Here are the 4 year rolling average graphs:



These graphs have similar shapes, with the exception that Bradley had excellent overall winning percentages without winning a game against an ACC team. The Averill graphs are similar in shape, with the conference graph a slightly more extreme version.

Now let's take a look at the Wellman-era numbers. First, cumulative winning percentage:


For simplicity's sake, I'm not going to include a second graph for Averill's personal cumulative percentage (it's slightly lower on account of her 1992 season being poor; same for conference play).

The high point you see is in 2008, when the program had a cumulative .741 winning percentage. Since then, the Deacs have regressed; the mark currently stands at a robust .696.


Similar shape with the conference only graph. The Deacs briefly topped the .500 mark; the 6-0 regular season in 2005 upped the record to exactly .500, the record peaked at .526 in 2008, and then dipped below .500 after 2011, where it has stayed. The current mark cumulative winning percentage is .464 (58-67), with Averill's personal mark again being a little lower (58-70, .453).


I got away with not adjusting the women's soccer graph despite its cumulative net wins eclipsing 50, but no such luck with field hockey, which during the Wellman years has accumulated a whopping 58.1 wins above expectation in the 21 seasons (women's soccer peaked at 51.3). The field hockey program has actually peaked above the +60 threshold, but the past few years have pulled the number down slightly.

It's also interesting to note that - like Vidovich - Averill took a few years to get rolling. She basically broke even over her first 6 seasons under Wellman (cumulative -0.3 wins), then rode the next decade into the Wake sports pantheon:

1999: +5.6 wins above expected

2000: +5.6

2001: +4.2

2002: +7.6

2003: +9.0

2004: +7.0

2005: +8.0

2006: +8.5

2007: +3.6

2008: +7.3

And that, ladies and gentlemen, is how you become a legend.

Just for the record, Averill's personal graph looks identical except moved down, as her first season saw her register a -5.7 wins against expected mark. So basically, just subtract that number from each yearly total to get her personal graph.


Similar graph, but with lower numbers. Averill finished a comfortable +20.5 wins ahead of expected in conference play, with a range of -5.1 in 1998 and +22.1 in 2011. The same decade of dominance is equally ridiculous, with every year but 2007 registering at at least +2.2 wins (2007 was only +1.2 above expected, which... pfffffffft).

***** An Observation *****

I want to draw your attention to something, if I may. Field hockey is the last of the fall sports in this series, and I'm almost halfway finished (this will be 7 of 16 sports). Look at the overall shapes of the 4-year average graphs by sport:








Of these 7 sports, 4 (football, men's soccer, women's cross country, field hockey) have seen rather dramatic downturns in the past 5 or so seasons (and men's cross country - and to a lesser extent volleyball - were already bottoming out before that period). In each case, the general shape of the program is a peak in the mid-2000's, followed by an inability to sustain that peak.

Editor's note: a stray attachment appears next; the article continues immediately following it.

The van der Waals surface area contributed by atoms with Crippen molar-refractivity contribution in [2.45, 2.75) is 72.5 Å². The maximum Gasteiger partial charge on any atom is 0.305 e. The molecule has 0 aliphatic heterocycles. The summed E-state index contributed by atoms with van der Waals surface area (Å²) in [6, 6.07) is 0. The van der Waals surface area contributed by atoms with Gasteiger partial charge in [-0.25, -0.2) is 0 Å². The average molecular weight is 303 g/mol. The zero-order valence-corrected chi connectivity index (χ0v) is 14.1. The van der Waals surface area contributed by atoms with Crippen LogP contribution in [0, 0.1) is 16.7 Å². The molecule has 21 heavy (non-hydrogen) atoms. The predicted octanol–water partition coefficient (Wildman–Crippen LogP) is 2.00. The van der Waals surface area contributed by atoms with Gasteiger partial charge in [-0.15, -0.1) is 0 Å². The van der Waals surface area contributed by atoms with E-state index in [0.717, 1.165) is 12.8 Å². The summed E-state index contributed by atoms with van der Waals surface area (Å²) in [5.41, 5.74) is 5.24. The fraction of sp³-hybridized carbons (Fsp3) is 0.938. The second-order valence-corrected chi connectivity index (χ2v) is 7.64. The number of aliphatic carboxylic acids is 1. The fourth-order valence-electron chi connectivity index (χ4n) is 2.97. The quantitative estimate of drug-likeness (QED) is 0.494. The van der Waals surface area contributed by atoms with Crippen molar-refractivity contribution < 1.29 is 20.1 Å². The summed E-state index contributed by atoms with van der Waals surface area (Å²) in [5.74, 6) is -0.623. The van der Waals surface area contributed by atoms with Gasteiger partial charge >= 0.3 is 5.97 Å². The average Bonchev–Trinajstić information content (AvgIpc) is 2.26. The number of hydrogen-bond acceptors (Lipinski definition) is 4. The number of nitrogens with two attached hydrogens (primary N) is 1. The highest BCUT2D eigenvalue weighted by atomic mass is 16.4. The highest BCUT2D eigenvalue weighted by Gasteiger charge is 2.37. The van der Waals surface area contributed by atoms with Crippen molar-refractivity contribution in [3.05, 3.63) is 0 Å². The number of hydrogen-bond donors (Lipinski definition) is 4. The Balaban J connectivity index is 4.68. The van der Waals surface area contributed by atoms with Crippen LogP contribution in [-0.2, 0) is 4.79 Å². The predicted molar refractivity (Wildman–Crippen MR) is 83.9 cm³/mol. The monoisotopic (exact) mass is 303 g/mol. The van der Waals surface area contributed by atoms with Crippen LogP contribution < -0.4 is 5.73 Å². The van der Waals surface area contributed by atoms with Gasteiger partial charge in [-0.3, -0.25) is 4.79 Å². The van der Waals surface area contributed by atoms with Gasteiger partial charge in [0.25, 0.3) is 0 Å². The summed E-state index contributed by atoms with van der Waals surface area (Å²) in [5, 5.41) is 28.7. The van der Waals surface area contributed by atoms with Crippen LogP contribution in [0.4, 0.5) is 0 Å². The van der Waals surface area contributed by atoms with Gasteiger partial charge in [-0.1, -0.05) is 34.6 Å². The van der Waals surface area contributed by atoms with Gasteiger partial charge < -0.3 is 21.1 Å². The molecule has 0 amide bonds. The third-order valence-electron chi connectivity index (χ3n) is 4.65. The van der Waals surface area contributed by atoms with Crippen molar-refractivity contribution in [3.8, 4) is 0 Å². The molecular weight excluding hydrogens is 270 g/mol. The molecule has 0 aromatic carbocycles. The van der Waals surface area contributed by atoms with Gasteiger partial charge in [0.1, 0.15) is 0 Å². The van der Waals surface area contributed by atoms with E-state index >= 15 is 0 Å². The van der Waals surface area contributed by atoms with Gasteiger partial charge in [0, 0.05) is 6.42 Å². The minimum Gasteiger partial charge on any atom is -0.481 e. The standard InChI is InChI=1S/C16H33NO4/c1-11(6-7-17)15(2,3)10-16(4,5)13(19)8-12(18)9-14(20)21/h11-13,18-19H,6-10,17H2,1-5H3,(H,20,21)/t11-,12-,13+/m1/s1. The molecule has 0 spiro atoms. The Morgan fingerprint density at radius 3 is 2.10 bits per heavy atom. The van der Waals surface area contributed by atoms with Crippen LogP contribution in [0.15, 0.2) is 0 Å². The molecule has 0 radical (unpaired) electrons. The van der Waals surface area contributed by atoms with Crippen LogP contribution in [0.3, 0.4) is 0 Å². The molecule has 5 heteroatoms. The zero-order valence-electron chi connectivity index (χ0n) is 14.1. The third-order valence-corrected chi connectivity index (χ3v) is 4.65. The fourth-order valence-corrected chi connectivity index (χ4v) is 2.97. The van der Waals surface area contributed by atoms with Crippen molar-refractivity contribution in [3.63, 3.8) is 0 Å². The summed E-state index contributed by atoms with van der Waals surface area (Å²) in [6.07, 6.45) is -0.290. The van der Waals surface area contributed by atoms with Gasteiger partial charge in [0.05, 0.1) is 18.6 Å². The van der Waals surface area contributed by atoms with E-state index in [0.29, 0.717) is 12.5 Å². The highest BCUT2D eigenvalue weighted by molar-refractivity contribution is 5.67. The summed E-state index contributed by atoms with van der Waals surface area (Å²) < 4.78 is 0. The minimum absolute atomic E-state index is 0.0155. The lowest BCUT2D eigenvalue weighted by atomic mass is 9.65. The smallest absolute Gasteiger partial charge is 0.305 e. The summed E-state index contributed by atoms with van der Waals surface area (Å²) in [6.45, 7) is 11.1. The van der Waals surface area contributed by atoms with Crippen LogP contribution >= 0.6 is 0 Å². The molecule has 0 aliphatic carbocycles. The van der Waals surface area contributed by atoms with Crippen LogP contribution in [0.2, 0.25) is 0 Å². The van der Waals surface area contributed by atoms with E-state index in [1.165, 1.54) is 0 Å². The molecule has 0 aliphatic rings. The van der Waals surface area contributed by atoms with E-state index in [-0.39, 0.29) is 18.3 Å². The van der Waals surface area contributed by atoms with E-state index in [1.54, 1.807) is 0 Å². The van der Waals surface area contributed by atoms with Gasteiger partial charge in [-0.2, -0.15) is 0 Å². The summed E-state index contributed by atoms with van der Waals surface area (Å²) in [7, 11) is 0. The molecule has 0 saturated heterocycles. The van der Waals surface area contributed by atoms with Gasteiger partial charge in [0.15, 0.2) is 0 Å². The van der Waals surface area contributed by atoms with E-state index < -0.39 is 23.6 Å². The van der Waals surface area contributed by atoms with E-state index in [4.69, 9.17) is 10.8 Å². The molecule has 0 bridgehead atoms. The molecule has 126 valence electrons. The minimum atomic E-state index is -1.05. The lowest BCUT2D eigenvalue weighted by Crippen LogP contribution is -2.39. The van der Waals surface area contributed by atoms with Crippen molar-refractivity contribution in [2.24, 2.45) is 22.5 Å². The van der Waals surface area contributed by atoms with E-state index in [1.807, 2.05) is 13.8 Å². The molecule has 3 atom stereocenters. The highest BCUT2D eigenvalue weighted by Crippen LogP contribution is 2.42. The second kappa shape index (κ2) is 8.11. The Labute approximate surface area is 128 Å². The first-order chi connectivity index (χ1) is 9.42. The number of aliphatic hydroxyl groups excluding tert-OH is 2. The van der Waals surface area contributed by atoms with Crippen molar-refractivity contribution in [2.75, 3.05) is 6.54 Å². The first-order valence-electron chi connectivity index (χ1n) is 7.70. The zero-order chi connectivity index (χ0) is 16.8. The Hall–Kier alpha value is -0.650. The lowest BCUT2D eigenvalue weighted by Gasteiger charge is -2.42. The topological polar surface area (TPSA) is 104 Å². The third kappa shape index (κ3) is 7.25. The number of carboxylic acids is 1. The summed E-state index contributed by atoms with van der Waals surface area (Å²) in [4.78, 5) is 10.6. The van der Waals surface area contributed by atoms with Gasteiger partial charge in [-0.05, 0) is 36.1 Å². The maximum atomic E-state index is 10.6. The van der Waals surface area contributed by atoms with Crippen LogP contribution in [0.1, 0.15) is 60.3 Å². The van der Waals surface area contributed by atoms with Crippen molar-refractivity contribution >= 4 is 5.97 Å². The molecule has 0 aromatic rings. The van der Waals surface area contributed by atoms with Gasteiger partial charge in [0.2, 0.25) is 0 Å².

This is something that I plan on keeping an eye on moving forward - even though the overall numbers may remain healthy within a program (such as field hockey), the program's current trajectory may leave a bit to be desired.

***** Summation *****

Jen Averill

Proj. Record: 260.6-201.4 (38.4-89.6)

Actual Record: 313.5-148.5 (58-70)

Net: +52.9 (+19.6)

Proj. Record Under Wellman: 250.4-193.6 (37.5-87.5)

Actual Record Under Wellman: 309-135 (58-67)

Net: +58.6 (+20.5)

***** Analysis *****

While not technically a Wellman hire, Averill has been the best coach of the Wellman era. Vidovich has accumulated +48.1 wins above expected in his 20 seasons, while women's soccer as a program has accumulated +51.3 wins above expected in 20 seasons split between Chris Turner (+23.4) and Tony da Luz (+27.9).

And again, it's worth reiterating: Wake has won 8 national titles in team sports in its athletic history, three of which were won from 2002-2004 by field hockey.

Even if there's been a dropoff in play lately, those national championship trophies last forever.

Also, I will never grow tired of this:

1999: +5.6 wins above expected

2000: +5.6

2001: +4.2

2002: +7.6

2003: +9.0

2004: +7.0

2005: +8.0

2006: +8.5

2007: +3.6

2008: +7.3


***** Running Total *****

Football: -6.4 (+2.9) --> -25.8 (+17.3)

Volleyball: +20.9 (+40.8) --> +36.9 (+124.4)

Men's Soccer: +46.5 (+34.6) --> +109.7 (+233.8)

Women's Soccer: +51.3 (+28.9) --> +119.6 (+169.0)

Men's Cross Country: -9.5 (-9.5) --> -48.4 (-48.4)

Women's Cross Country: +17.3 (+17.3) --> +86.6 (+86.6)

Field Hockey: +58.1 (+20.5) --> +131.0 (+164.0)


Total: +409.6 (+746.7)


Total: +666.7 (+1382.7)

You the people have spoken, and we're adopting the field hockey version of the original weighting system:

x5: football, men's basketball

x2: men's soccer, women's soccer, field hockey, women's basketball, men's golf, baseball

x1: volleyball, men's cross country, women's cross country, men's tennis, women's tennis, men's track and field, women's track and field, women's golf


Next week: I examine whether saying Jeff Bzdelik's name three times summons him from the coaching netherworld to run your program into the ground. That's right, it's men's basketball time! (Hold on to your butts.)













... Jeff Bzdelik Jeff Bzdelik WHAT OH GOD NOOOOOO-


photo by Frank Victores-USA TODAY Sports